Alan Jones showed how to make money from political opinion before Fox
After Sydney radio broadcaster and conservative warrior Alan Jones revealed on Tuesday morning that he was retiring from radio, fans, powerful and obscure, began calling the 2GB switchboard to express respect, love and disappointment, reports The AFR’s Aaron Patrick.
Scott Morrison praised Jones’ patriotism. Former prime minister Tony Abbott, competitor John Laws and NSW premier Gladys Berejiklian wished him good luck.
Anthony Albanese gave up some love from the left.
“You have taken on powerful interests,” the Labor leader told Jones.
“On infrastructure and inland rail I just hope you keep an interest there because you have been prepared to take on vested interests and stand up for your views. You have been prepared to engage.”
Albanese’s praise illustrated two crucial facts that help explain why Jones is regarded as the most powerful broadcaster in the nation: his populist conservatism may not be ideologically consistent, but he is so influential that no serious politician can ignore it, either Liberal or Labor.
With a knock on his door, radio king Alan Jones ends a record reign
Alan Jones was still the most dominant voice in Australian broadcasting – and was barely six months into an $8m, two-year contract – when he began contemplating calling time on his 35-year career in radio, report The Australian’s Leo Shanahan and Steve Jackson.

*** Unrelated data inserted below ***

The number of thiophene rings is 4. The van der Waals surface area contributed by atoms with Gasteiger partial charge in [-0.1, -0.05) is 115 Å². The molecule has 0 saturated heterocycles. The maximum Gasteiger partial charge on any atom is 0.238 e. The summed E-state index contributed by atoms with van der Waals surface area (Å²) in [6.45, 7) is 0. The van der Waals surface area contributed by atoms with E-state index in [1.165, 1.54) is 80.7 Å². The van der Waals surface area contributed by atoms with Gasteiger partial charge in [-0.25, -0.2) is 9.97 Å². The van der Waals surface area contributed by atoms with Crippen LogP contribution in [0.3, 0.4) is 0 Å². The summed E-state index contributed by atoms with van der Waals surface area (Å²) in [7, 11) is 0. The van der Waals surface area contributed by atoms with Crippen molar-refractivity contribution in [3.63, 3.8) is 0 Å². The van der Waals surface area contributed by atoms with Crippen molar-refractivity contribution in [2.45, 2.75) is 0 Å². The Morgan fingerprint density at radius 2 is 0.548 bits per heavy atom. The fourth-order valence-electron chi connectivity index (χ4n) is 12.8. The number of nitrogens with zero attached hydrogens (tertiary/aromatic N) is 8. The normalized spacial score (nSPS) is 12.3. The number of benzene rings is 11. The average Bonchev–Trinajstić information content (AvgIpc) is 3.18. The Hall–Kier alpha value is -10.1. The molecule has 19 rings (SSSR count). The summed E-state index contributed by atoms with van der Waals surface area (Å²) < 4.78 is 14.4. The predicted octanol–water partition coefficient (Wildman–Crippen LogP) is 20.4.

The undisputed king of the airwaves suspected that his card had been marked by his new bosses. He knew his days were numbered.
In January, Nine Radio chief Tom Malone met with 2GB talent following the full takeover of the former Macquarie Network.
The Australian understands that at that time Jones indicated to Malone that he might want to leave the station earlier than the June 2021 expiry date of his most recent, most lucrative contract.
Increasingly concerned about his health and exhausted by the infighting at 2GB that had almost seen him driven out in 2019, Jones was ready to walk.
Jones maintains he had no role in choosing Fordham as his replacement but the decision pleased him, particularly as he is a fan (Fordham’s brother is also his agent and the family are old friends) and had the added benefit of preventing Ray Hadley inheriting his spot.
The alarm clock sounded on his future on Friday, May 1, when Malone knocked on Jones’s door at his Southern Highlands property.
Time was up: Jones’s top-rating breakfast show, unbeaten in a record 226 surveys, was no longer bringing in enough revenue in the wake of a series of controversies.
Nine was prepared to pay out more than $4m to the end of Jones’s contract in the middle of 2021. The bosses wanted Jones to go with dignity but they did need him to go.
‘He’s utterly ruthless’: inside the life of broadcaster Alan Jones
What’s it really like to be eaten for breakfast by radio’s ‘500-pound gorilla’? The Weekend Australian‘s Greg Bearup sat down with Alan Jones in late 2017 … and it didn’t take long for him to find out:
He’s intimidating. I feel like a mediocre medium-paced bowler defending a modest total; a long, sorry afternoon in the sun is looming. I know Jones was born into a family of poor dairy farmers at Acland, northwest of Toowoomba, so I lob up an easy question about his childhood, hoping to find my line and length. He belts it out of the park. “I don’t want to go into any of that,” he says crossly between slurps. “Mate, everything about that has been written a thousand times before.” I trudge back to my mark.